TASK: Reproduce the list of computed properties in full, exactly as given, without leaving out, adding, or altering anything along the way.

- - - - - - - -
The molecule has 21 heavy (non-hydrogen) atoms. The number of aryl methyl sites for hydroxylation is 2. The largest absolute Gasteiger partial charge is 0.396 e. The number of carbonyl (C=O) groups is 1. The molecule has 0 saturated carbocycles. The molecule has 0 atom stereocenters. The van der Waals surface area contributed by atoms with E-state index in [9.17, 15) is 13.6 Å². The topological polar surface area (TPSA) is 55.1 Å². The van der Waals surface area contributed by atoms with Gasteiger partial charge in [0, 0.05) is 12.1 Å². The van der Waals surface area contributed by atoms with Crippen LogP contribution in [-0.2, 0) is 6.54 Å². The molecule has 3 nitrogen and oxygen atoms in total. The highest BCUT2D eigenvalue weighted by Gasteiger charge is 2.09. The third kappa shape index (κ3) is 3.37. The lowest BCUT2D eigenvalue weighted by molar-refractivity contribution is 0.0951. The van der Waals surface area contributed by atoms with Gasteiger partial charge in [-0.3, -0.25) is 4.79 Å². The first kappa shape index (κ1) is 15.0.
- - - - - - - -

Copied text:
The molecule has 21 heavy (non-hydrogen) atoms. The number of aryl methyl sites for hydroxylation is 2. The largest absolute Gasteiger partial charge is 0.396 e. The number of carbonyl (C=O) groups is 1. The molecule has 0 saturated carbocycles. The molecule has 0 atom stereocenters. The van der Waals surface area contributed by atoms with E-state index in [9.17, 15) is 13.6 Å². The topological polar surface area (TPSA) is 55.1 Å². The van der Waals surface area contributed by atoms with Gasteiger partial charge in [0, 0.05) is 12.1 Å². The van der Waals surface area contributed by atoms with Crippen LogP contribution in [-0.2, 0) is 6.54 Å². The molecule has 3 nitrogen and oxygen atoms in total. The highest BCUT2D eigenvalue weighted by Gasteiger charge is 2.09. The third kappa shape index (κ3) is 3.37. The lowest BCUT2D eigenvalue weighted by molar-refractivity contribution is 0.0951. The van der Waals surface area contributed by atoms with Gasteiger partial charge in [-0.3, -0.25) is 4.79 Å². The first kappa shape index (κ1) is 15.0.